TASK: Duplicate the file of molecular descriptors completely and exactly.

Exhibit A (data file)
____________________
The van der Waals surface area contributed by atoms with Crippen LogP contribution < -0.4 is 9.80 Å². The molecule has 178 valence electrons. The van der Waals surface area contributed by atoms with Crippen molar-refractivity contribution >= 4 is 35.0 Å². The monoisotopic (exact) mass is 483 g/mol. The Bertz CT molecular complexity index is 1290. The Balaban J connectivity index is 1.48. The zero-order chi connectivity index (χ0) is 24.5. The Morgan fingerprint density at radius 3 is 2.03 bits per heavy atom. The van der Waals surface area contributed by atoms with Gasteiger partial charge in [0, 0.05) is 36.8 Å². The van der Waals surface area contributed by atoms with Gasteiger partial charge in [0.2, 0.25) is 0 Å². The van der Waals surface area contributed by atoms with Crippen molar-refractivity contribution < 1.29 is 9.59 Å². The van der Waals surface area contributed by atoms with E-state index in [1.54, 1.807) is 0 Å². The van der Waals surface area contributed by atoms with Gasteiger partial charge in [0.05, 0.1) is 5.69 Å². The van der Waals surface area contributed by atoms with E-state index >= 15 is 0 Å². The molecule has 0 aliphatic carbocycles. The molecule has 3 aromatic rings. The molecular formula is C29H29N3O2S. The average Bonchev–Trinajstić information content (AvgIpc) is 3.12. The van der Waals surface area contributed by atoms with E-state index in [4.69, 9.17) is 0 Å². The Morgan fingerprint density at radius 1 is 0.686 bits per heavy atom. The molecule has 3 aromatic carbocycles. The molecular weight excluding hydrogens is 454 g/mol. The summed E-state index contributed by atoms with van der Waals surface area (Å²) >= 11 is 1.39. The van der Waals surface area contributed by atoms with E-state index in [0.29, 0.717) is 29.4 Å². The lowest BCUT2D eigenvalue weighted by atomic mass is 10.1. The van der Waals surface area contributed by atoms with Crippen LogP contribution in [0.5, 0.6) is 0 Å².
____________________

The van der Waals surface area contributed by atoms with Crippen LogP contribution < -0.4 is 9.80 Å². The molecule has 178 valence electrons. The van der Waals surface area contributed by atoms with Crippen molar-refractivity contribution >= 4 is 35.0 Å². The monoisotopic (exact) mass is 483 g/mol. The Bertz CT molecular complexity index is 1290. The Balaban J connectivity index is 1.48. The zero-order chi connectivity index (χ0) is 24.5. The Morgan fingerprint density at radius 3 is 2.03 bits per heavy atom. The van der Waals surface area contributed by atoms with Gasteiger partial charge in [0, 0.05) is 36.8 Å². The van der Waals surface area contributed by atoms with Gasteiger partial charge in [0.2, 0.25) is 0 Å². The van der Waals surface area contributed by atoms with Crippen molar-refractivity contribution < 1.29 is 9.59 Å². The van der Waals surface area contributed by atoms with E-state index in [1.54, 1.807) is 0 Å². The van der Waals surface area contributed by atoms with Gasteiger partial charge in [0.05, 0.1) is 5.69 Å². The van der Waals surface area contributed by atoms with E-state index >= 15 is 0 Å². The molecule has 0 aliphatic carbocycles. The molecule has 3 aromatic rings. The molecular formula is C29H29N3O2S. The average Bonchev–Trinajstić information content (AvgIpc) is 3.12. The van der Waals surface area contributed by atoms with E-state index in [4.69, 9.17) is 0 Å². The Morgan fingerprint density at radius 1 is 0.686 bits per heavy atom. The molecule has 3 aromatic carbocycles. The molecular weight excluding hydrogens is 454 g/mol. The summed E-state index contributed by atoms with van der Waals surface area (Å²) >= 11 is 1.39. The van der Waals surface area contributed by atoms with E-state index in [0.29, 0.717) is 29.4 Å². The lowest BCUT2D eigenvalue weighted by atomic mass is 10.1. The van der Waals surface area contributed by atoms with Crippen LogP contribution in [0.5, 0.6) is 0 Å².